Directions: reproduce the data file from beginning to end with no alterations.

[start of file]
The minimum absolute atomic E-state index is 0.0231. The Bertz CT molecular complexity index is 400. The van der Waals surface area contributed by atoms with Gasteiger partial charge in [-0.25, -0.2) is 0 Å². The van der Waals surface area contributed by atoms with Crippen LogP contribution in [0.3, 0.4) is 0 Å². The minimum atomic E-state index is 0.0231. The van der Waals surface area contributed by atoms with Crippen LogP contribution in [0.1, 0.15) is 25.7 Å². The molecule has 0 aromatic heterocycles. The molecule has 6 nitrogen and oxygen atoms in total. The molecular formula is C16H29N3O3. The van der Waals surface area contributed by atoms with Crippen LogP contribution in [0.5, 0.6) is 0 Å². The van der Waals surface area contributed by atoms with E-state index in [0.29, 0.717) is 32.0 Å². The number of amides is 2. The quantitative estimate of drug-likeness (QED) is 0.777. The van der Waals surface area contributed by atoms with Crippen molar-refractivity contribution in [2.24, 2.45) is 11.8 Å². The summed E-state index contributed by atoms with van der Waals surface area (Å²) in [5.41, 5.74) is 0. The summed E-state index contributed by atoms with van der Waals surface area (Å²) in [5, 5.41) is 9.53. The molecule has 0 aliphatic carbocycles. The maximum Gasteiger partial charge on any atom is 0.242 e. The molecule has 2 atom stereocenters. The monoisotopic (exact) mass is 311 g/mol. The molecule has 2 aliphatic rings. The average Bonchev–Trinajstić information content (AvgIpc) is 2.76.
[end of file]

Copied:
The minimum absolute atomic E-state index is 0.0231. The Bertz CT molecular complexity index is 400. The van der Waals surface area contributed by atoms with Gasteiger partial charge in [-0.25, -0.2) is 0 Å². The van der Waals surface area contributed by atoms with Crippen LogP contribution in [0.3, 0.4) is 0 Å². The minimum atomic E-state index is 0.0231. The van der Waals surface area contributed by atoms with Crippen LogP contribution in [0.1, 0.15) is 25.7 Å². The molecule has 0 aromatic heterocycles. The molecule has 6 nitrogen and oxygen atoms in total. The molecular formula is C16H29N3O3. The van der Waals surface area contributed by atoms with Crippen LogP contribution in [0.5, 0.6) is 0 Å². The van der Waals surface area contributed by atoms with E-state index in [0.29, 0.717) is 32.0 Å². The number of amides is 2. The quantitative estimate of drug-likeness (QED) is 0.777. The van der Waals surface area contributed by atoms with Crippen molar-refractivity contribution in [2.24, 2.45) is 11.8 Å². The summed E-state index contributed by atoms with van der Waals surface area (Å²) in [5.41, 5.74) is 0. The summed E-state index contributed by atoms with van der Waals surface area (Å²) in [5, 5.41) is 9.53. The molecule has 0 aliphatic carbocycles. The maximum Gasteiger partial charge on any atom is 0.242 e. The molecule has 2 atom stereocenters. The monoisotopic (exact) mass is 311 g/mol. The molecule has 2 aliphatic rings. The average Bonchev–Trinajstić information content (AvgIpc) is 2.76.